Rating:So it comes to this. After a meteoric year, gloomy R&B act the Weeknd culminates its three part epic of sleaze, partying and enough drug references to threaten to make you aurally OD with Echoes of Silence. Since the release of House of Balloons in a shroud of grainy photos and the ensuing explosion of the blogosphere and then the follow up entry in the trilogy, Thursday, the Weeknd has, if not become household names, been praised to high heaven (or whatever realm of sex and codeine would pass for it). But singer Abel Tesfaye and producer Illangelo have a tough balancing act to pull off; after a staggering debut and a nearly equal follow-up, can the climax possibly meet expectations? Or is the high already gone, and this is just the comedown?
Strangely, Echoes of Silence is a little bit of both: admirable for its structural integrity and far less musically interesting than its predecessors. None of the nine tracks here match the head-turning, Siouxsie-sampling hook of “House of Balloons”/”Glass Table Girls” and none have the raw, paranoid force of “Life of the Party.” Instead, the songs on the end of the trilogy of releases are largely downbeat, swathed in synthesizers and Tesfaye’s ethereal, multi-tracked voice. This is not to say that they’re poorly written or produced; in fact, from a songwriting perspective, this might be some of the Weeknd’s finest work, relying far more on melody and Tesfaye’s lyrics than samples or shock value. In particular, the sheer number of self-references throughout Echoes of Silence feel more like the build up of a kind of debauched mythology, with callbacks to “Thursday” cropping up as a probably false apology in “The Fall” followed by a reference to “Lonely Star” in “Montreal.”
But here’s the thing: while the comparatively restrained tone of the songs feels like a kind of exhaustion that I choose to believe is an artistic choice rather than a dearth of creative energy, it also makes them far more dull. By stripping away the tricks and frills of its predecessors, Echoes of Silence completes the journey of a protagonist reaching the end of his rope, unable to get the same thrills from the same voices. And while that’s an admirable choice to culminate the theme of these linked released, not having those tricks and frills is equally less interesting to a listener. The only really novel element is the opening track, a cover of Michael Jackson’s “Dirty Diana” (re-titled “D.D.”) so faithful that it could almost qualify as a karaoke song, albeit one by a singer almost supernaturally able to imitate MJ’s vocals. But many of the songs simply offer retreads of the same material, like the singer emphasizing drug use and his general world weariness: “Don’t make me pop your cheap ass pills/ I used to do this for the thrill” or the deeply creepy sexual scenario of “Initiation.”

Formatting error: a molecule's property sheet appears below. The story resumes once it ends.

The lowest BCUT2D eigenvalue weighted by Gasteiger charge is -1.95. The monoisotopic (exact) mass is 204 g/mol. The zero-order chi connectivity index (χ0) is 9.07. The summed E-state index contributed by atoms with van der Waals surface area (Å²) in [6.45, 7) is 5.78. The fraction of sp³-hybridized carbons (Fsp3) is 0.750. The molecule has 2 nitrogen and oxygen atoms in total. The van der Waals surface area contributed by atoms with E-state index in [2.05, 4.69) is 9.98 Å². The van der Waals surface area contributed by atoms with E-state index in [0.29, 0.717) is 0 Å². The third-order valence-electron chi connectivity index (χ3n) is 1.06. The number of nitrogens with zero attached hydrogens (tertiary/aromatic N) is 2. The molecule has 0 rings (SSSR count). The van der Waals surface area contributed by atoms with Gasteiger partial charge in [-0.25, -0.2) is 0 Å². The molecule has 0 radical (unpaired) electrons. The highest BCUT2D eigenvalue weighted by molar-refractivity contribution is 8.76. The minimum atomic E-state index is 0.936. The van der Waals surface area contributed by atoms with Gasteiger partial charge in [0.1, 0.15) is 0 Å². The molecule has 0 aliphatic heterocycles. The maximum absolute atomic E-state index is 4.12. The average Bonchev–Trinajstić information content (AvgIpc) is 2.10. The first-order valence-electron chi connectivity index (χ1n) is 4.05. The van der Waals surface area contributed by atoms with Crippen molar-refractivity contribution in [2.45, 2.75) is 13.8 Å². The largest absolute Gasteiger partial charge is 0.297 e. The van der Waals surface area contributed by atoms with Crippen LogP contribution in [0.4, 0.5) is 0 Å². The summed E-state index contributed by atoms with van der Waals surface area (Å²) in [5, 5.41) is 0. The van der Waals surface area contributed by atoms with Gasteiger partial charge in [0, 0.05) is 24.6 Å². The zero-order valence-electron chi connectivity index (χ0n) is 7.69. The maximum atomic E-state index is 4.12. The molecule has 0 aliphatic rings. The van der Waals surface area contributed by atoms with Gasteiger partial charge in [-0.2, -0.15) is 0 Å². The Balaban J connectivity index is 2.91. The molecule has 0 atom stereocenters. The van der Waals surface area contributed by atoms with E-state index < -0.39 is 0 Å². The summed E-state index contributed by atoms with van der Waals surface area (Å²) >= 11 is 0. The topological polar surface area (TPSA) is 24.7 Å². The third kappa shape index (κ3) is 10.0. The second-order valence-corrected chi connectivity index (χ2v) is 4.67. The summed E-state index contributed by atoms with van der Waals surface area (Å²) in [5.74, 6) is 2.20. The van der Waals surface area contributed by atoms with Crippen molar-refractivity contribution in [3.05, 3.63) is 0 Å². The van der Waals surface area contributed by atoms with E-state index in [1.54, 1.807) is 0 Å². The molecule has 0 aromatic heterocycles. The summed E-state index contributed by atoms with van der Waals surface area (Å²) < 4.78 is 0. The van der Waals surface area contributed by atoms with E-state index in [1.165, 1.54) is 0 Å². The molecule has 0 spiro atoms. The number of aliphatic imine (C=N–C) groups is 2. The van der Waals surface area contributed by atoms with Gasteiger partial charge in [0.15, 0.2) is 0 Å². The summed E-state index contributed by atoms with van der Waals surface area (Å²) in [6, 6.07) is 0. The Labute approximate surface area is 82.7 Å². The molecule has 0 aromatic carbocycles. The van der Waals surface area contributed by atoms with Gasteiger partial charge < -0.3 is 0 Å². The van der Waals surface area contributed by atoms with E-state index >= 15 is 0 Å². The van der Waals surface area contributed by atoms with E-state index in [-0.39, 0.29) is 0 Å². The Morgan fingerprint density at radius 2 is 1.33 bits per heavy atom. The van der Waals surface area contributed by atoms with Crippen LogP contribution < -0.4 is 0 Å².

Fittingly, the most haunting moment of three ghostly, decadent and sinister albums comes from the final title track “Echoes of Silence.” After all the misogyny, sexuality, club talk, lines, pills, puff, the album closes in a vast empty place, occupied only by Tesfaye’s voice and a quiet, spare piano. After it all, it simply ends with a lover being left behind, pleading, “I like the thrill/ Nothing’s gonna make me feel this real/ So baby don’t go home/ I don’t wanna spend tonight alone.” It’s a stark, lonely moment after all the bombast and sleaze. Echoes of Silence is a complicated album, if not quite the equal of its predecessors. Where they were dynamic and fascinating, it’s tragic, exhausted and sometimes even beautiful.